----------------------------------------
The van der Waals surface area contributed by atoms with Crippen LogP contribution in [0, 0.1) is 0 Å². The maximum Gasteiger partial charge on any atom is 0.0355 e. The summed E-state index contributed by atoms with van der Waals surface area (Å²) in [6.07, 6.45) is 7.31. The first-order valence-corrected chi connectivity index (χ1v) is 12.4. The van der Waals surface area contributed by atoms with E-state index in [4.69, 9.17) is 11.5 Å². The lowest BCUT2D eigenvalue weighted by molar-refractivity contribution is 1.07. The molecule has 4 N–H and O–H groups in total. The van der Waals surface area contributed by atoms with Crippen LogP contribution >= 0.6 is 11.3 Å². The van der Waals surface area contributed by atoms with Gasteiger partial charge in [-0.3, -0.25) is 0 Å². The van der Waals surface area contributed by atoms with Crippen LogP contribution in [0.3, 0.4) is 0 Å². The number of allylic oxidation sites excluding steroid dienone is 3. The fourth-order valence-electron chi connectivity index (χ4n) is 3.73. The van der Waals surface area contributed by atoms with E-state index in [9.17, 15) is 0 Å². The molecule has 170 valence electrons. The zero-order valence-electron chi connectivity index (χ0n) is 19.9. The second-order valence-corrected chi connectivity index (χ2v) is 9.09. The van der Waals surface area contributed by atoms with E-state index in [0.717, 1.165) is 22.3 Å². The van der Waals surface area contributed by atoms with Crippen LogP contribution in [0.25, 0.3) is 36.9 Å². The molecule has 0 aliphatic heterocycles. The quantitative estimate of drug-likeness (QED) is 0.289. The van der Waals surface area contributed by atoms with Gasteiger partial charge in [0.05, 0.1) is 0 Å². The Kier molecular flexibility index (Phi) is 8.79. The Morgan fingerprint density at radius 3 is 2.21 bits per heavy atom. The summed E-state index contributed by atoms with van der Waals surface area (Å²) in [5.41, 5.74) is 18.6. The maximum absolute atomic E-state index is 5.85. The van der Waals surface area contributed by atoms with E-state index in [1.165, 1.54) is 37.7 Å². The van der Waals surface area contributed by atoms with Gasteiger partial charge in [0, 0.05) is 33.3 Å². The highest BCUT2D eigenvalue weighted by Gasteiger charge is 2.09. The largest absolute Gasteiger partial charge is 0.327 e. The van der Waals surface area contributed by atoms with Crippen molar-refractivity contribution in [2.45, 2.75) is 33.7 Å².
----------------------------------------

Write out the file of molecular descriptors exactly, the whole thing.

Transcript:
The van der Waals surface area contributed by atoms with Crippen LogP contribution in [0, 0.1) is 0 Å². The maximum Gasteiger partial charge on any atom is 0.0355 e. The summed E-state index contributed by atoms with van der Waals surface area (Å²) in [6.07, 6.45) is 7.31. The first-order valence-corrected chi connectivity index (χ1v) is 12.4. The van der Waals surface area contributed by atoms with E-state index in [4.69, 9.17) is 11.5 Å². The lowest BCUT2D eigenvalue weighted by molar-refractivity contribution is 1.07. The molecule has 4 N–H and O–H groups in total. The van der Waals surface area contributed by atoms with Crippen LogP contribution >= 0.6 is 11.3 Å². The van der Waals surface area contributed by atoms with Gasteiger partial charge in [-0.3, -0.25) is 0 Å². The van der Waals surface area contributed by atoms with Crippen LogP contribution in [0.3, 0.4) is 0 Å². The number of allylic oxidation sites excluding steroid dienone is 3. The fourth-order valence-electron chi connectivity index (χ4n) is 3.73. The van der Waals surface area contributed by atoms with E-state index in [9.17, 15) is 0 Å². The molecule has 170 valence electrons. The zero-order valence-electron chi connectivity index (χ0n) is 19.9. The second-order valence-corrected chi connectivity index (χ2v) is 9.09. The van der Waals surface area contributed by atoms with E-state index in [0.717, 1.165) is 22.3 Å². The van der Waals surface area contributed by atoms with Crippen LogP contribution in [0.25, 0.3) is 36.9 Å². The molecule has 0 aliphatic heterocycles. The quantitative estimate of drug-likeness (QED) is 0.289. The van der Waals surface area contributed by atoms with Gasteiger partial charge in [0.05, 0.1) is 0 Å². The Kier molecular flexibility index (Phi) is 8.79. The Morgan fingerprint density at radius 3 is 2.21 bits per heavy atom. The summed E-state index contributed by atoms with van der Waals surface area (Å²) in [5.41, 5.74) is 18.6. The maximum absolute atomic E-state index is 5.85. The van der Waals surface area contributed by atoms with E-state index in [1.165, 1.54) is 37.7 Å². The van der Waals surface area contributed by atoms with Gasteiger partial charge in [0, 0.05) is 33.3 Å². The highest BCUT2D eigenvalue weighted by Gasteiger charge is 2.09. The largest absolute Gasteiger partial charge is 0.327 e. The van der Waals surface area contributed by atoms with Crippen molar-refractivity contribution in [2.45, 2.75) is 33.7 Å².